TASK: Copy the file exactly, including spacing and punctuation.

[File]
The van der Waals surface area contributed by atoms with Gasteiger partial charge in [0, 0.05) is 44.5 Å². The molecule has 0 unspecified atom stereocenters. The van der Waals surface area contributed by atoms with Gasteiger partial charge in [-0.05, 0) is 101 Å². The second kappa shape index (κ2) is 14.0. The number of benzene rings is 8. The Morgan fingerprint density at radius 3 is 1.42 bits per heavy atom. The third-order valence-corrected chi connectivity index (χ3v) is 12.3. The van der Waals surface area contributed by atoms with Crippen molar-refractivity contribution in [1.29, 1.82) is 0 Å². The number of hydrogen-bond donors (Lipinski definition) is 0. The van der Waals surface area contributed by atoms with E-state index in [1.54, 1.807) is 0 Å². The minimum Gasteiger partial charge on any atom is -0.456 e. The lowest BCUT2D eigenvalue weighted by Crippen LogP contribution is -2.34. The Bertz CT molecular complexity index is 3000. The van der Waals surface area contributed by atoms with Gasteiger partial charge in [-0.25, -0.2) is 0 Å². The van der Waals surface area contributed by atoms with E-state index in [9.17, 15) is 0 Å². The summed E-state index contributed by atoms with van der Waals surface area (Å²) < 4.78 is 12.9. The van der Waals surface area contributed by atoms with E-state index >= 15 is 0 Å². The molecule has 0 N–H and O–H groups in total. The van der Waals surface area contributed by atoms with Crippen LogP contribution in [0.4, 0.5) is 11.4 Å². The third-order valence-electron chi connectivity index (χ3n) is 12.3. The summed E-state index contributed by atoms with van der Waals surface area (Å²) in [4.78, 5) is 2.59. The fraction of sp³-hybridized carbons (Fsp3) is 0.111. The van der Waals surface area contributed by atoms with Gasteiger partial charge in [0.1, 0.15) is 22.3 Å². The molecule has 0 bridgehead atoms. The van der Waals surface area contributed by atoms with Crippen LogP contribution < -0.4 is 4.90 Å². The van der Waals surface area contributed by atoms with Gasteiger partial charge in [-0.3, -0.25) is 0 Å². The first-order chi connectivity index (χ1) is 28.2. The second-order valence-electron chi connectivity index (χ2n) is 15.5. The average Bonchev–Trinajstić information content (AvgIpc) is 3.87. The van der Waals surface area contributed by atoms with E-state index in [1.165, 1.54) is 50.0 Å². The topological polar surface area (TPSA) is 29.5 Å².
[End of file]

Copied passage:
The van der Waals surface area contributed by atoms with Gasteiger partial charge in [0, 0.05) is 44.5 Å². The molecule has 0 unspecified atom stereocenters. The van der Waals surface area contributed by atoms with Gasteiger partial charge in [-0.05, 0) is 101 Å². The second kappa shape index (κ2) is 14.0. The number of benzene rings is 8. The Morgan fingerprint density at radius 3 is 1.42 bits per heavy atom. The third-order valence-corrected chi connectivity index (χ3v) is 12.3. The van der Waals surface area contributed by atoms with Crippen molar-refractivity contribution in [1.29, 1.82) is 0 Å². The number of hydrogen-bond donors (Lipinski definition) is 0. The van der Waals surface area contributed by atoms with E-state index in [1.54, 1.807) is 0 Å². The minimum Gasteiger partial charge on any atom is -0.456 e. The lowest BCUT2D eigenvalue weighted by Crippen LogP contribution is -2.34. The Bertz CT molecular complexity index is 3000. The van der Waals surface area contributed by atoms with Gasteiger partial charge in [-0.25, -0.2) is 0 Å². The van der Waals surface area contributed by atoms with E-state index in [9.17, 15) is 0 Å². The summed E-state index contributed by atoms with van der Waals surface area (Å²) < 4.78 is 12.9. The van der Waals surface area contributed by atoms with E-state index >= 15 is 0 Å². The molecule has 0 N–H and O–H groups in total. The van der Waals surface area contributed by atoms with Crippen LogP contribution in [0.4, 0.5) is 11.4 Å². The third-order valence-electron chi connectivity index (χ3n) is 12.3. The summed E-state index contributed by atoms with van der Waals surface area (Å²) in [4.78, 5) is 2.59. The fraction of sp³-hybridized carbons (Fsp3) is 0.111. The van der Waals surface area contributed by atoms with Gasteiger partial charge in [0.1, 0.15) is 22.3 Å². The molecule has 0 bridgehead atoms. The van der Waals surface area contributed by atoms with Crippen LogP contribution < -0.4 is 4.90 Å². The van der Waals surface area contributed by atoms with Gasteiger partial charge in [-0.3, -0.25) is 0 Å². The first-order chi connectivity index (χ1) is 28.2. The second-order valence-electron chi connectivity index (χ2n) is 15.5. The average Bonchev–Trinajstić information content (AvgIpc) is 3.87. The van der Waals surface area contributed by atoms with E-state index in [1.165, 1.54) is 50.0 Å². The topological polar surface area (TPSA) is 29.5 Å².